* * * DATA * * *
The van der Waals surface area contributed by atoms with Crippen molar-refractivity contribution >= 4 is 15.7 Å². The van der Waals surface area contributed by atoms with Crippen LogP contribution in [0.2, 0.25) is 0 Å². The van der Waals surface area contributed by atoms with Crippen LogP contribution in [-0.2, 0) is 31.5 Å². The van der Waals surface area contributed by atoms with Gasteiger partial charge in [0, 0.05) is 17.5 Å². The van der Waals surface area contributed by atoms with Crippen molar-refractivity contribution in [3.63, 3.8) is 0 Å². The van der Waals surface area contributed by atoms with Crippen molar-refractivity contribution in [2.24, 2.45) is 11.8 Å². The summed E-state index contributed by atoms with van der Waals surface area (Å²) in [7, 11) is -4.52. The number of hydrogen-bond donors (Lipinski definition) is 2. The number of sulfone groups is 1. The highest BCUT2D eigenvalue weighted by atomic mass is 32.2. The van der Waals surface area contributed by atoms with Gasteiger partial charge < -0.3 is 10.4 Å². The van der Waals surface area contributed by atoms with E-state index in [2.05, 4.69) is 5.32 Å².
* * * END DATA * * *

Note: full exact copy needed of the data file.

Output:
The van der Waals surface area contributed by atoms with Crippen molar-refractivity contribution >= 4 is 15.7 Å². The van der Waals surface area contributed by atoms with Crippen LogP contribution in [0.2, 0.25) is 0 Å². The van der Waals surface area contributed by atoms with Crippen LogP contribution in [-0.2, 0) is 31.5 Å². The van der Waals surface area contributed by atoms with Gasteiger partial charge in [0, 0.05) is 17.5 Å². The van der Waals surface area contributed by atoms with Crippen molar-refractivity contribution in [3.63, 3.8) is 0 Å². The van der Waals surface area contributed by atoms with Crippen molar-refractivity contribution in [2.24, 2.45) is 11.8 Å². The summed E-state index contributed by atoms with van der Waals surface area (Å²) in [7, 11) is -4.52. The number of hydrogen-bond donors (Lipinski definition) is 2. The number of sulfone groups is 1. The highest BCUT2D eigenvalue weighted by atomic mass is 32.2. The van der Waals surface area contributed by atoms with Gasteiger partial charge < -0.3 is 10.4 Å². The van der Waals surface area contributed by atoms with E-state index in [2.05, 4.69) is 5.32 Å².